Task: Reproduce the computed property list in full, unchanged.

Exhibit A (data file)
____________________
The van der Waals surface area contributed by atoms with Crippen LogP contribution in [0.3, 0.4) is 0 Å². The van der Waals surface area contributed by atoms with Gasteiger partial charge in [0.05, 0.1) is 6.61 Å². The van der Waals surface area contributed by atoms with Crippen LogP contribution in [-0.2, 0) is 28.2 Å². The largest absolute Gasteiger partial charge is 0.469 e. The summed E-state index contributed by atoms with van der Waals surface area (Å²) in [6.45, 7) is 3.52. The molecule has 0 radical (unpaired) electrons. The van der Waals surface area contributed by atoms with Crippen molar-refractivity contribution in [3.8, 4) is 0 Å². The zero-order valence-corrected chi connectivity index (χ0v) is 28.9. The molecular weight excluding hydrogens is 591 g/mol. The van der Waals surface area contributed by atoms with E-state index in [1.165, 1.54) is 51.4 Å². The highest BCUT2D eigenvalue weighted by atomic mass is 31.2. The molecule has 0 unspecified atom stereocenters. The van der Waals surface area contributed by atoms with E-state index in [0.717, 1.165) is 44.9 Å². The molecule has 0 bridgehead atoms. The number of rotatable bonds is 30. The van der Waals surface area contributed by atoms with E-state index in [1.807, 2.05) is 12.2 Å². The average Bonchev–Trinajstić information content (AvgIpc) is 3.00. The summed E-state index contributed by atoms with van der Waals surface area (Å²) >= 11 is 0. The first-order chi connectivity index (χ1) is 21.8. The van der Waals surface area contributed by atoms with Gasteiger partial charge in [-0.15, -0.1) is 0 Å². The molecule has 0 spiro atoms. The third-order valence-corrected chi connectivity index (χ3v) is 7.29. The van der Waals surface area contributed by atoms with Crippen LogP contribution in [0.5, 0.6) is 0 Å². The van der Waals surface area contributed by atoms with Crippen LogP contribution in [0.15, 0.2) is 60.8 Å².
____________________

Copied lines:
The van der Waals surface area contributed by atoms with Crippen LogP contribution in [0.3, 0.4) is 0 Å². The van der Waals surface area contributed by atoms with Gasteiger partial charge in [0.05, 0.1) is 6.61 Å². The van der Waals surface area contributed by atoms with Crippen LogP contribution in [-0.2, 0) is 28.2 Å². The largest absolute Gasteiger partial charge is 0.469 e. The summed E-state index contributed by atoms with van der Waals surface area (Å²) in [6.45, 7) is 3.52. The molecule has 0 radical (unpaired) electrons. The van der Waals surface area contributed by atoms with Crippen molar-refractivity contribution in [3.8, 4) is 0 Å². The zero-order valence-corrected chi connectivity index (χ0v) is 28.9. The molecular weight excluding hydrogens is 591 g/mol. The van der Waals surface area contributed by atoms with E-state index in [1.165, 1.54) is 51.4 Å². The highest BCUT2D eigenvalue weighted by atomic mass is 31.2. The molecule has 0 unspecified atom stereocenters. The van der Waals surface area contributed by atoms with E-state index in [0.717, 1.165) is 44.9 Å². The molecule has 0 bridgehead atoms. The number of rotatable bonds is 30. The van der Waals surface area contributed by atoms with E-state index in [1.807, 2.05) is 12.2 Å². The average Bonchev–Trinajstić information content (AvgIpc) is 3.00. The summed E-state index contributed by atoms with van der Waals surface area (Å²) >= 11 is 0. The first-order chi connectivity index (χ1) is 21.8. The van der Waals surface area contributed by atoms with Gasteiger partial charge in [-0.15, -0.1) is 0 Å². The molecule has 0 spiro atoms. The third-order valence-corrected chi connectivity index (χ3v) is 7.29. The van der Waals surface area contributed by atoms with Crippen LogP contribution in [0.5, 0.6) is 0 Å². The van der Waals surface area contributed by atoms with Crippen LogP contribution in [0.15, 0.2) is 60.8 Å².